Your first government contract can be a rewarding experience, but what happens when you find out you need extra help completing the job? Learn what you need to know about DCAA requirements regarding subcontractors to stay in compliance.
A Few Basics for the Contractor
Before you delve into the selection of subcontractors, you need to familiarize yourself with a few terms. As the primary contractor, you are referred to as the prime contractor. A subcontractor is defined by Federal Acquisition Regulation (FAR) 3.502-1 as:
Any person, other than the prime contractor, who offers to furnish or furnishes any supplies, materials, equipment or services of any kind under a prime contract or a subcontract entered into in connection with such prime contract and includes any person who offers to furnish or furnishes general supplies to the prime contract or a higher tier subcontractor.
A “higher tier subcontractor” is a subcontractor that also contracts subcontractors to perform services or provide supplies in order to complete work for the contracts they have entered into with prime contractors.
Under FAR 3.1001, a subcontractor is also “any supplier, distributor, vendor, or firm that furnished supplies or services to or for a prime contractor or another subcontractor.”
Subcontractors are not to be confused with consultants. Under FAR 31.205-33, consultant services are “rendered by persons who are members of a particular profession or possess a special skill and who are not officers or employees of the contractor. Examples include those services acquired by a contractor or subcontractor in order to enhance their legal, economic, financial, or technical positions. Professional and consultant services are generally acquired to obtain information, advice, opinions, alternatives, conclusions, recommendations, training or direct assistance, such as studies, analyses, evaluations, liaison with Government officials, or other forms or representation.”
These distinctions are important when charging labor hours and assigning to the correct accounts for allowable costs in your dcaa compliant accounting system. Subcontracts must be reported as part of the prime contractor’s annual incurred cost proposal.
The Process for Selecting a Subcontractor
You cannot assume that you are allowed to hire a subcontractor. You must first obtain consent to subcontract from your contracting officer. You will need to provide your contracting officer with the following as far in advance as possible:
- A description of the supplies or services to be subcontracted.
- Identification of the type of subcontract to be used.
- Identification of the proposed subcontractor.
- The proposed subcontract price. (FAR 52.244-2)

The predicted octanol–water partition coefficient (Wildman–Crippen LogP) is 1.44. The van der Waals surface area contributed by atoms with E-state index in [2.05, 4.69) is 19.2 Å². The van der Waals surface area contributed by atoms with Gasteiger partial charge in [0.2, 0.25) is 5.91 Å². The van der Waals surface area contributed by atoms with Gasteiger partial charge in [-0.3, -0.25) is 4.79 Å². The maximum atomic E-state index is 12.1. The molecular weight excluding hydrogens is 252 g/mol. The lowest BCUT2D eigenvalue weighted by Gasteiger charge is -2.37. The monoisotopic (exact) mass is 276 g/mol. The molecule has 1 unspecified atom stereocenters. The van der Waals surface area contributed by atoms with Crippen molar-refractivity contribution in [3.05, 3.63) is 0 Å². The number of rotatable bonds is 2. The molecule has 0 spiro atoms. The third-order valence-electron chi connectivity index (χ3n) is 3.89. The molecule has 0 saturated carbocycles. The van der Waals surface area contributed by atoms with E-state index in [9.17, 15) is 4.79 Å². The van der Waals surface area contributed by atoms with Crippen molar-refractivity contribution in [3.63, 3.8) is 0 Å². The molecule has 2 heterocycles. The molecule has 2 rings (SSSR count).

Under FAR 15.404-3, your request for consent must include copies of “(1) the subcontractor's proposal to the prime or higher-tier contractor, including a proposal cover sheet if FAR 15.408, Table 15-2 is used, and related cost or pricing data, and (2) the review package accomplished by the prime contractor and/or by the higher-tier subcontractor involved, including any cost and/or price analysis if available.”
If any of the following contracts will exceed the simple acquisition threshold, your contracting officer may need additional information in order to grant consent:
- Letter Contracts
- Fixed-Price Contracts
- Time-and-Materials Contracts
- Labor-Hour Contracts
The contracting officer will verify that you have an approved purchasing system if required. Then, the subcontract and terms will be assessed for acceptability and allowability of costs.
Prime Contractor Responsibilities
After you are granted consent, as the prime contractor, you are responsible for selecting and awarding subcontracts. Although you may have done much of the footwork prior to consent and may already have a specific subcontractor in mind, when possible, you should select subcontractors on a competitive basis. You will be responsible for monitoring the subcontractor’s technical and financial performance and payment for all work accomplished under subcontract terms.
To ensure compliance with FAR 52.216-7 (d)(2)(iii), complete Schedule J of your final indirect cost rate proposal on your annual incurred cost submission. Be sure to include:
- List of subcontracts you have awarded to companies
- Prime and subcontract numbers
- Subcontract value and award type
- Amount claimed during the fiscal year
- Subcontractor name, address, and point of contract information
Good communication and efficient accounting systems go a long way toward avoiding deficiencies. But remember that you are not only responsible for your own accounting procedures and performance but also those of your subcontractors. When choosing subcontractors, evaluate their accounting systems for compliance with contract terms and government regulations. Make it clear that you, your contracting officer and the auditors will need access to the subcontractor’s system at all times to stay in compliance with federal regulations. You will need to be able to monitor their accounting processes in order to ensure that billings are accurate.
Also double check that your forms and clauses are correct. Obtain an incurred cost submission from your subcontractor to verify costs and reconcile billings. If a subcontractor denies you access to their systems or reports, be sure to notify your contracting officer and request a denial of access. This will document that you are trying to follow procedures but were denied by the subcontractor.
When it comes to DCAA contracts, there are plenty of avenues for successful subcontracting relationships, so long as you ask for and receive consent to subcontract. Do your research and choose your subcontractors wisely. In the long run, you’ll be glad you did.
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